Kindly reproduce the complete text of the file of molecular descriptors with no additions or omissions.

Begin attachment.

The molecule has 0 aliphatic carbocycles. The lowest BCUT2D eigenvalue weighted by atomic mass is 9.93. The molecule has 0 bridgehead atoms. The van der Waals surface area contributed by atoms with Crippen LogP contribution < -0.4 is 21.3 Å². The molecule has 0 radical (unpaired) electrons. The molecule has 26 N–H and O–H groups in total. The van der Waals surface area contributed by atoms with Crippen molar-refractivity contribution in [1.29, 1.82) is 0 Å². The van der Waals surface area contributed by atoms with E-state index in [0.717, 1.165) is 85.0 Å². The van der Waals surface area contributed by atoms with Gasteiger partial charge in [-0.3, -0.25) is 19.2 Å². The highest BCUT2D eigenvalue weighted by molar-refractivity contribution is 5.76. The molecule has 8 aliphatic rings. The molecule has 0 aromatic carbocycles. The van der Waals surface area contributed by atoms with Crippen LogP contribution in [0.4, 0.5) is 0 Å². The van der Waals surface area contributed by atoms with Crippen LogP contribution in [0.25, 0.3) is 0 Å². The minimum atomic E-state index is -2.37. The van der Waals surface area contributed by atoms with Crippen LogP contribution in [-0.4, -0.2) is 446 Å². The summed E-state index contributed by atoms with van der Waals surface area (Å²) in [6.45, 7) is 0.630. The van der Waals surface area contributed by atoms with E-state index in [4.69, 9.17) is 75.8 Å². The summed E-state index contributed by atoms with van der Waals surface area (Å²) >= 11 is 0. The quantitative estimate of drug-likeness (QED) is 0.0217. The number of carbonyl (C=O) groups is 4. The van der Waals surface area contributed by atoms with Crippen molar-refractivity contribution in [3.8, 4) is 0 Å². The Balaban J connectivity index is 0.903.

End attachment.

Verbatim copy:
The molecule has 0 aliphatic carbocycles. The lowest BCUT2D eigenvalue weighted by atomic mass is 9.93. The molecule has 0 bridgehead atoms. The van der Waals surface area contributed by atoms with Crippen LogP contribution < -0.4 is 21.3 Å². The molecule has 0 radical (unpaired) electrons. The molecule has 26 N–H and O–H groups in total. The van der Waals surface area contributed by atoms with Crippen molar-refractivity contribution in [1.29, 1.82) is 0 Å². The van der Waals surface area contributed by atoms with E-state index in [0.717, 1.165) is 85.0 Å². The van der Waals surface area contributed by atoms with Gasteiger partial charge in [-0.3, -0.25) is 19.2 Å². The highest BCUT2D eigenvalue weighted by molar-refractivity contribution is 5.76. The molecule has 8 aliphatic rings. The molecule has 0 aromatic carbocycles. The van der Waals surface area contributed by atoms with Crippen LogP contribution in [0.4, 0.5) is 0 Å². The van der Waals surface area contributed by atoms with Crippen LogP contribution in [0.25, 0.3) is 0 Å². The minimum atomic E-state index is -2.37. The van der Waals surface area contributed by atoms with Crippen LogP contribution in [-0.4, -0.2) is 446 Å². The summed E-state index contributed by atoms with van der Waals surface area (Å²) in [6.45, 7) is 0.630. The van der Waals surface area contributed by atoms with E-state index in [4.69, 9.17) is 75.8 Å². The summed E-state index contributed by atoms with van der Waals surface area (Å²) >= 11 is 0. The quantitative estimate of drug-likeness (QED) is 0.0217. The number of carbonyl (C=O) groups is 4. The van der Waals surface area contributed by atoms with Crippen molar-refractivity contribution in [3.8, 4) is 0 Å². The Balaban J connectivity index is 0.903.